Campo di Bella at Home

Introduction


My wife MaryAnn and I grew up in the 1970s, both of us watching a television show called Green Acres not knowing we would be living a very similar life to the characters in the program. Eddie Albert played a New York City attorney who brought his cosmopolitan wife, Eva Gabor, to the countryside where they bought a dilapidated farm in search of a simpler life. They had countless comic adventures trying to adjust to their new life - many of which we would parallel.

Both of us were born and raised in the city of Chicago to blue collar families and were the first to go to college. We went on to academic and professional careers but had the same desire for simplifying our life. Neither of us knew anything about rural life or farming. MaryAnn, despite having an attraction to country life was still the socialite and was initially as reluctant as Eva Gabor to embrace the idea.

Our story starts with our childhood and our Italian heritage. However, that is a book in itself and a story for another time. We start our adventure with our professional lives and the search for the perfect land in the countryside. The land we found was what we thought an ideal place for our dream home. With professional income and years ahead of us, we built our custom home. Five acres of land allowed us to plant a modest garden, several fruit trees and a small vineyard. Marc became interested in wine making and built a small wine cellar in the basement. This was the start of too many hobbies.

The amount of produce from our garden was too much for our small family. We wanted to become part of the community and thought selling extra vegetables at the local farmer's market in Mount Horeb would be a fun thing to do. We met other local producers who ran Community Supported Agriculture farms and offered weekly vegetable shares to their customers. We found this intriguing and decided to give it a try but on a much smaller scale.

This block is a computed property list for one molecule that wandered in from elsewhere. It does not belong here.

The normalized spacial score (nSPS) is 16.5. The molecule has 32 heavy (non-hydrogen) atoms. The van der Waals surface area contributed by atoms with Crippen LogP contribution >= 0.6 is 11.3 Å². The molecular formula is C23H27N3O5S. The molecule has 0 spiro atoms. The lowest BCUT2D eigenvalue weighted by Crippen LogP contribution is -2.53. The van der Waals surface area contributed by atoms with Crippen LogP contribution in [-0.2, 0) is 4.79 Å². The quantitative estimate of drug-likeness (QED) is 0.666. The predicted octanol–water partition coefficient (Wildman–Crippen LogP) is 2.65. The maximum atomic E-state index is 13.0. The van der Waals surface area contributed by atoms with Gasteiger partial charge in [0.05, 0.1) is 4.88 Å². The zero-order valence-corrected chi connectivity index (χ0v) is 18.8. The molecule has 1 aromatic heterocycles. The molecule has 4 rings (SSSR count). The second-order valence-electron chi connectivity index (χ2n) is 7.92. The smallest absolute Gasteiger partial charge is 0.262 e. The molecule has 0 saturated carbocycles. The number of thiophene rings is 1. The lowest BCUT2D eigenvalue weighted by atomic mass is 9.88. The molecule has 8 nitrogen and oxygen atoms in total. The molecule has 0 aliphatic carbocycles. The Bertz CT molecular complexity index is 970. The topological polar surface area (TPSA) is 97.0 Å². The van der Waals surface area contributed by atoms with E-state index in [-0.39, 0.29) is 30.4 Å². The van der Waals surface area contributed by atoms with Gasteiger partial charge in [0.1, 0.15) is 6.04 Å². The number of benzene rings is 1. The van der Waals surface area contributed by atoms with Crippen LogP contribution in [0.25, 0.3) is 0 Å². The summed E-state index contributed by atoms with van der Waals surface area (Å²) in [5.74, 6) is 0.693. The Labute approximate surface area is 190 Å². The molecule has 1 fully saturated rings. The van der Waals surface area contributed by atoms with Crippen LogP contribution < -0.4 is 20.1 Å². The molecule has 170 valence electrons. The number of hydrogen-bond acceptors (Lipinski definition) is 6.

Gardening, community involvement and a professional academic provided a great balance. After a few years at a rewarding job, things changed. Unfortunately, our lives were soon to change after the loss of several close friends in a work-related tragic accident. These events made us reconsider our priorities in life for the better.

Set on becoming real farmers, we searched for the perfect farm and more land. A month after we placed our custom built home on the market the housing crisis hit and the recession soon followed. We had already found our ideal farm and had an accepted offer on the property while still owning our first home. We thought the sale of our home would be easy but the recession made that very difficult for several years.

Our new farm was rented to an acquaintance, another local farmer, while we continued to try to sell our home. We began to work the land while our acquaintance rented the farmhouse and raised cattle and horses on part of our pastures. Having two properties was emotionally and financially difficult. Our friend was a great resource on all things related to farming and rural life. He was a tremendous help in getting started. There were many incidents with his animals such as escaped goats, horses munching on our vegetable fields and cattle getting loose but this made the transition to rural life interesting.

Our home eventually sold which allowed us to spend more time and effort on our small Community Supported Agriculture vegetable farm. Animals were slowly added and a vineyard planted. Broken fences where replaced and small updates to the barn and farmhouse were made. I enjoyed working on the land and MaryAnn loved spending time with customers delivering vegetables each week and socializing at the farmer's market. Our weekly newsletter with recipes accompanied our vegetable shares. Some of our customers enjoyed the recipes more than the vegetables and asked us, jokingly, to do the cooking for them.

We took this suggestion seriously and decided to bring in a little more income by hosting farm-to-table dinners at our local church and a restaurant in town. The dinners were hosted once a season and became more and more popular. My enjoyment and skill at winemaking grew over the years and we had the idea of building a small commercial winery and a place to host our dinners directly on our farm.

The winery was born after more than two years of planning. Customers came and enjoyed the farm, countryside, food and wine. Running a CSA and a winery was too difficult and we decided to continue growing vegetables and raising animals for ourselves and the Farm-to-Table dinners but give up the CSA life.

This is only an glimpse of our life in the last few years. This book will share stories of our adventures. The last half of this book is a collection of a few of our favorite recipes and tips on cooking techniques. Some of the recipes are Italian but most are rustic French. Our Italian heritage and cuisine is another long story we hope to share with you in the future.